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Kent, United Kingdom

Last modified: 2002-06-28 by rob raeside
Keywords: united kingdom | kent | horse (white) |
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Kent Regiments

The badges of some British regiments had a white horse that was not derived from the arms of Hanover:

  • The Queen's Own (Royal West Kent Regiment)
  • 20th County of London Battalion (Blackheath and Woolwich)
  • Queen's Own West Kent Yeomanry (Hussars)
  • Duke of Connaught's Own East Kent Yeomanry (Mounted Rifles)
These are all regiments associated with the County of Kent, one of the Saxon kingdoms supposed to have been founded by Hengist and Horsa. He was actually one person, but known as Hengist by the Frisians and Horsa by the Anglians - both words meaning 'horse'. The badge of Kent is a prancing white horse.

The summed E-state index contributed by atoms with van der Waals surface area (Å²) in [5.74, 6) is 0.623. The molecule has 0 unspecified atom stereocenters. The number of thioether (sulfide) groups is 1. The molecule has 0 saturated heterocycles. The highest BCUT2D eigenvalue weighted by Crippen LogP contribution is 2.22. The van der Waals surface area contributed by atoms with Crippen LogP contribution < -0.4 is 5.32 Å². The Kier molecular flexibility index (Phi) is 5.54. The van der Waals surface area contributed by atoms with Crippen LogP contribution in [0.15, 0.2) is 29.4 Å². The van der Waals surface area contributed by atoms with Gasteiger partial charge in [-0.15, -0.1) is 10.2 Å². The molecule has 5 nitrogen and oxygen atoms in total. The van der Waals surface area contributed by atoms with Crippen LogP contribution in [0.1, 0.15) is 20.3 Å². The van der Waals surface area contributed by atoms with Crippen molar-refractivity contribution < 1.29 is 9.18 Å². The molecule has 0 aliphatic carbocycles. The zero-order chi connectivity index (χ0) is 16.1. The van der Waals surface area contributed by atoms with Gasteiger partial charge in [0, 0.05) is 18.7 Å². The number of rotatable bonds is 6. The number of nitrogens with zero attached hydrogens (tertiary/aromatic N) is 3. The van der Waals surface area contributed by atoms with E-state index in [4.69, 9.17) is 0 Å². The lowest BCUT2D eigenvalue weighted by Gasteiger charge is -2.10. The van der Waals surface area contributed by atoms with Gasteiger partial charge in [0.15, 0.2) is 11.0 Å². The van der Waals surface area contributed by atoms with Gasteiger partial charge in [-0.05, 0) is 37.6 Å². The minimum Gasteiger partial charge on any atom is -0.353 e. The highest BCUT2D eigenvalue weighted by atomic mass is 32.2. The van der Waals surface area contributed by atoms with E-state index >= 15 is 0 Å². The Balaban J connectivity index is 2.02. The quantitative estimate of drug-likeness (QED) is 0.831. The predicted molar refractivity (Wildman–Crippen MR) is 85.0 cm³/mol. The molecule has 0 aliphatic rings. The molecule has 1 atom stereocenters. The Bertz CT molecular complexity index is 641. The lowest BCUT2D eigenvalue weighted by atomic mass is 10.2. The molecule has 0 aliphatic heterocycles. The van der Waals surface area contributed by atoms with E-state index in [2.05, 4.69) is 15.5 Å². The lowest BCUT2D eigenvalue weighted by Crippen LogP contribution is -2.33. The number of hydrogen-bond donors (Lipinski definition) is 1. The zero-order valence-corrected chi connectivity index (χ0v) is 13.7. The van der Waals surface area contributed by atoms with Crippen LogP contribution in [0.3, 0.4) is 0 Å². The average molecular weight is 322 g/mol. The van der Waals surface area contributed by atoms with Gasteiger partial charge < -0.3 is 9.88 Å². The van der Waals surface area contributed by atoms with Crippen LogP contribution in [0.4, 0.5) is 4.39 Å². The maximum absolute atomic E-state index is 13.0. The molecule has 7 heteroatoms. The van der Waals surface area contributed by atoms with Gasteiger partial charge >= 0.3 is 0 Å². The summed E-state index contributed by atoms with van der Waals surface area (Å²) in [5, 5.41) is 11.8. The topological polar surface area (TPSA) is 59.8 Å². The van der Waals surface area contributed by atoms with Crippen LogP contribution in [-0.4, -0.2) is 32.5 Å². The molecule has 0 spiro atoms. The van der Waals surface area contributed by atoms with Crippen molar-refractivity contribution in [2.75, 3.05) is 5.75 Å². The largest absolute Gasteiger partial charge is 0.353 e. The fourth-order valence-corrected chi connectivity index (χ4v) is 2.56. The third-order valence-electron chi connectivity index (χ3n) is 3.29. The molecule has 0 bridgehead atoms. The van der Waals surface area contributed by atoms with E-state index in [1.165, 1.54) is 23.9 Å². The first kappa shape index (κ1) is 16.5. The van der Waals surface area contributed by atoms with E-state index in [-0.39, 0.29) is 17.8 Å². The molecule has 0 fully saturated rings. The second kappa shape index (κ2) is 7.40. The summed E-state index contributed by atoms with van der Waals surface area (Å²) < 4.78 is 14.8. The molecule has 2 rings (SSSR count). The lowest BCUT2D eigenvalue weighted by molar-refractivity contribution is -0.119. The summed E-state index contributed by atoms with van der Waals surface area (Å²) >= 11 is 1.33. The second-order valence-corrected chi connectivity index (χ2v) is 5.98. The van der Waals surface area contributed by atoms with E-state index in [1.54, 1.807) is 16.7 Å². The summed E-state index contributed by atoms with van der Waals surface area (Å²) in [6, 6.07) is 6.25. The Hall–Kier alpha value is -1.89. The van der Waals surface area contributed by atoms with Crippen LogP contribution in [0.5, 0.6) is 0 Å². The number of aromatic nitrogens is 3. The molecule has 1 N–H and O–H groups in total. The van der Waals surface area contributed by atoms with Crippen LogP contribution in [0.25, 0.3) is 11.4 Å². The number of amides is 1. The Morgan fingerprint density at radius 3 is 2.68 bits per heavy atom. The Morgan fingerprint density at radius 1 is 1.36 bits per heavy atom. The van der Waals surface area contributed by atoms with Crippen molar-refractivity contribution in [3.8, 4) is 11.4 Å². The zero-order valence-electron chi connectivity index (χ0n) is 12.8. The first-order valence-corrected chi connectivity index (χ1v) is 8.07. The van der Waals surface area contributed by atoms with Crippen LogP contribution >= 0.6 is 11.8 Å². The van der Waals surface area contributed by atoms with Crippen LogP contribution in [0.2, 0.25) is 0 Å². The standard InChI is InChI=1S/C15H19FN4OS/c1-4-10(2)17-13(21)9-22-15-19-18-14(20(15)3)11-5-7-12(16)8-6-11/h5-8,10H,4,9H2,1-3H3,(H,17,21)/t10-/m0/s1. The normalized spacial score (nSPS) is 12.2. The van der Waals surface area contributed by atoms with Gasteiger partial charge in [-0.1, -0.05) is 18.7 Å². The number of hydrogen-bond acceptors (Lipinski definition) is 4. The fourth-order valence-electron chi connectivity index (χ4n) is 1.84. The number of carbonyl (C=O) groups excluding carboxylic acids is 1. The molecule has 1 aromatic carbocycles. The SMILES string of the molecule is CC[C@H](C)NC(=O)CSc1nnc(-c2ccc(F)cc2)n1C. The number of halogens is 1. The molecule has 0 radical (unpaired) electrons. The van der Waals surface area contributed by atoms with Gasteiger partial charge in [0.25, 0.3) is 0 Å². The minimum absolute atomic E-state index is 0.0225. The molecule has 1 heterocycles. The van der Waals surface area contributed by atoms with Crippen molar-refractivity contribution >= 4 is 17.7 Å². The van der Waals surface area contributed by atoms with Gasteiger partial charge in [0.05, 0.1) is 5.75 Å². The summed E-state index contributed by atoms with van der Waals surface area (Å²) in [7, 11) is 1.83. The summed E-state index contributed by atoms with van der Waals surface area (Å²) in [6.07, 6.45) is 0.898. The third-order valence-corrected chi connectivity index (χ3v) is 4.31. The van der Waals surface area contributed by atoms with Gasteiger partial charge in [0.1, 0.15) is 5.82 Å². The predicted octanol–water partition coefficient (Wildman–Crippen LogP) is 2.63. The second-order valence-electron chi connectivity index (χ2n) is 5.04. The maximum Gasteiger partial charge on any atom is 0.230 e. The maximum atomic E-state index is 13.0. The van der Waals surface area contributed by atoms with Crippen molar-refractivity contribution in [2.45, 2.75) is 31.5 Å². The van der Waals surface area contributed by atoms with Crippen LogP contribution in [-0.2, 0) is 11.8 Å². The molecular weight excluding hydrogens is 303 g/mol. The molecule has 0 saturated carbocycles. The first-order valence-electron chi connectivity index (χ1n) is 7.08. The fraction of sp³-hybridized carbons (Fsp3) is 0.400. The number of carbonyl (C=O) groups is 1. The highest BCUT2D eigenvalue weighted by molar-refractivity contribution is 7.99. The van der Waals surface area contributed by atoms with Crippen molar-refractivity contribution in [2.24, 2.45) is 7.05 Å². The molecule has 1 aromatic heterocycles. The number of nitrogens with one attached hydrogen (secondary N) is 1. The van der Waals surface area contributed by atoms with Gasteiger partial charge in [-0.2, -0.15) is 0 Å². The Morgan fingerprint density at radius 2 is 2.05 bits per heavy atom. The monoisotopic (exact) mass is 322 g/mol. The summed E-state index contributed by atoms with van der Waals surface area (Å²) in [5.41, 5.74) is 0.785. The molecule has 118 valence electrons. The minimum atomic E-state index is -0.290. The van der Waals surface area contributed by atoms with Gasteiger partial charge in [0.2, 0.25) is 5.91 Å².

David Prothero, 2 June 1999

When the elector of Hanover became king of England the white horse seems to have been given prominence in other iconography. This may have been because, as others have noted, it was already a German symbol well accepted in England. The white horse of Hanover seems to be associated with the motto Nec Aspera Terrent, and the white horse of Kent with the motto Invicta.

T.F. Mills, 3 June 1999

Diocese of Rochester

[Flag of Diocese of Rochester] by Mike Oettle, 17 January 2002

The flag to be flown in the diocese of Rochester is the flag of St George with, in the canton, a shield of the arms: Argent on a saltire gules an escallop or.

Mike Oettle, 17 January 2002

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